I want to do an effect where the "room is shaking". More specifically, the [player grabs and physically moves the game world](https://www.youtube.com/watch?v=HLBAjKQNmFI) with a pointing device, and I want objects to realistically react as if the "floor moved"; if the floor drops down, I want them to experience momentary weightlessness, if the floor pulls up, I want them to "flip up" like flipping a pancake, if the floor wiggles side to side I want stacked objects to fall over.
My first thought was to use kinematic objects, a newer feature. The docs say: "Kinematic bodies are controlled by setting their velocity, which will cause them to move. Good examples of kinematic bodies might include things like moving platforms". This sounds like what I want. So I try replacing the static body that I had been attaching my "walls and floors" to with a cpBodyNewKinematic() body. I then take the amount the user moved the UI world-container and I set the move since the last frame, divided by the timestep (yes, I'm using non-constant timesteps currently), as the velocity of the walls-floors kinematic body. So what I assume will happen is that this will cause the walls-floors to move to the new position over the course of the timestep.
I see two odd problems:
1. When I read back the position of the kinematic body using cpBodyGetPosition, it always printfs as 0.000000, 0.000000. I have not tested yet whether it is actually 0 or just something smaller than 0.0000005.
2. When I move the world-containers even only just a little, the objects "pop up" VERY intensely and fast. It does not look like a natural movement, it looks like a "bounce". Moreover, this is the only interaction I see. If I jiggle the world-container side to side the objects do not move side to side, I only get the "popping" when something is touching the floor and the floor moves. It looks more than anything like the rapid popping-out when an object winds up overlapping with a wall and is pushed out.
My problem 1 implies maybe I may be doing something deeply wrong rather than just a little wrong. This said, when I look in the docs, I see this explanation about kinematic objects:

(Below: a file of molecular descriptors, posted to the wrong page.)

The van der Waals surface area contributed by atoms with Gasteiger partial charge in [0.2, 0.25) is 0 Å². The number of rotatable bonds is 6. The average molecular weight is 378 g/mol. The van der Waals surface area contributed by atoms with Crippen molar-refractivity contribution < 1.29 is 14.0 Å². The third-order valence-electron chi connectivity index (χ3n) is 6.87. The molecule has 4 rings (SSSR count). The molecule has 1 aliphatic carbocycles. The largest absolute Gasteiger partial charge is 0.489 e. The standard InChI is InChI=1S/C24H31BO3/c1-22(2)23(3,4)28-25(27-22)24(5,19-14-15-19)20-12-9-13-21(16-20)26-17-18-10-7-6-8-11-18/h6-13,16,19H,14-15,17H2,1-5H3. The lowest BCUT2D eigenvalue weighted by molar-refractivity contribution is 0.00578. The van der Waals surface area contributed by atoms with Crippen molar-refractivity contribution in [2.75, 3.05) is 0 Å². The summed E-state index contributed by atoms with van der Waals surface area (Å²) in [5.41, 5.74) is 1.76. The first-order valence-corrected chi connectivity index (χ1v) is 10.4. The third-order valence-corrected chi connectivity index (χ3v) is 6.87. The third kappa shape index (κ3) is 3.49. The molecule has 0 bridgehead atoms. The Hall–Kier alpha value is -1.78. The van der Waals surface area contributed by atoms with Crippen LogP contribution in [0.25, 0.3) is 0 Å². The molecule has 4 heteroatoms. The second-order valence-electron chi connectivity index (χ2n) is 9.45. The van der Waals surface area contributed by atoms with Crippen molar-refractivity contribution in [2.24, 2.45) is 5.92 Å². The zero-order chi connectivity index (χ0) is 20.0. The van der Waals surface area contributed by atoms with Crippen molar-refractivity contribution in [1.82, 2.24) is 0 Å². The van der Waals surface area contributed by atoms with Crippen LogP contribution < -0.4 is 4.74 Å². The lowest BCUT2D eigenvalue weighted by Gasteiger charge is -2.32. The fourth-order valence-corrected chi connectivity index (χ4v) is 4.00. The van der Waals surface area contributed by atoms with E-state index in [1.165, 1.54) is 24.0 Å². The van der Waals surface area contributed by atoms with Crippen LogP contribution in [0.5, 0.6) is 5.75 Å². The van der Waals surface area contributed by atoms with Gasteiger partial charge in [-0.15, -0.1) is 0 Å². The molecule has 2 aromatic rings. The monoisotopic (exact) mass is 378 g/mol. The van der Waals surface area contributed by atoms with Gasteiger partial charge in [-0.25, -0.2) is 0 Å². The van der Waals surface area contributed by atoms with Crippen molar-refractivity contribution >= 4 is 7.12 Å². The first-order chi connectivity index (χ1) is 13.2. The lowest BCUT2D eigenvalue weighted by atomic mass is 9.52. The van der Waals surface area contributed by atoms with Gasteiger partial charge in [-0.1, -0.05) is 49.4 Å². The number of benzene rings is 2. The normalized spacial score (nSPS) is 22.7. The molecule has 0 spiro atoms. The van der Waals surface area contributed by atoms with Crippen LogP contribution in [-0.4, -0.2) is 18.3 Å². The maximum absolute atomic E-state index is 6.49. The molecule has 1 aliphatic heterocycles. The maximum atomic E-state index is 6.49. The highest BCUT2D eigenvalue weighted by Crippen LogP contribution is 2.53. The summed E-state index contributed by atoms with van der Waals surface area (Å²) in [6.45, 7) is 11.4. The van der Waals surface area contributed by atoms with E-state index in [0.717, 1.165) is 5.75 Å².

This sounds a lot like my problem! It continues:For dynamic bodies, setting the velocity explicitly every frame can cause problems. For example, a problem occurs when a light dynamic body (like a person) is pressed against a heavy dynamic body (like a car), and you set velocity of the small object so that it’s pushing it into the big body. To the physics engine, the change in velocity is the same as applying a large impulse (a very short, very large force).
The first suggestion here is not a realistic option for me because the movement is being controlled by direct-manipulation user input— I could *smooth* the drag, but if I change it too much it will not look realistic.The easiest way to avoid both of these problems is to make smaller changes to the body’s velocity, accelerating it over a fraction of a second instead of a single frame. An even better solution, which is covered more thoroughly later, is to use constraints to move the object.
The second suggestion sounds very appealing! But, I cannot find the "covered more thoroughly later" explanation of how to do this. I ctrl-Fed through mentions of "constraint" in the docs and did not find any relevant information.
Is there a best-practice guide or sample code somewhere explaining how to use a kinematic body to simulate a "magically" moving object that moves independent of physics?
How could I use constraints to move a "worldlike object" (walls and floors, immovable) in sync with an interface like a pointing device, as the manual suggests? Is there a section in the manual I overlooked?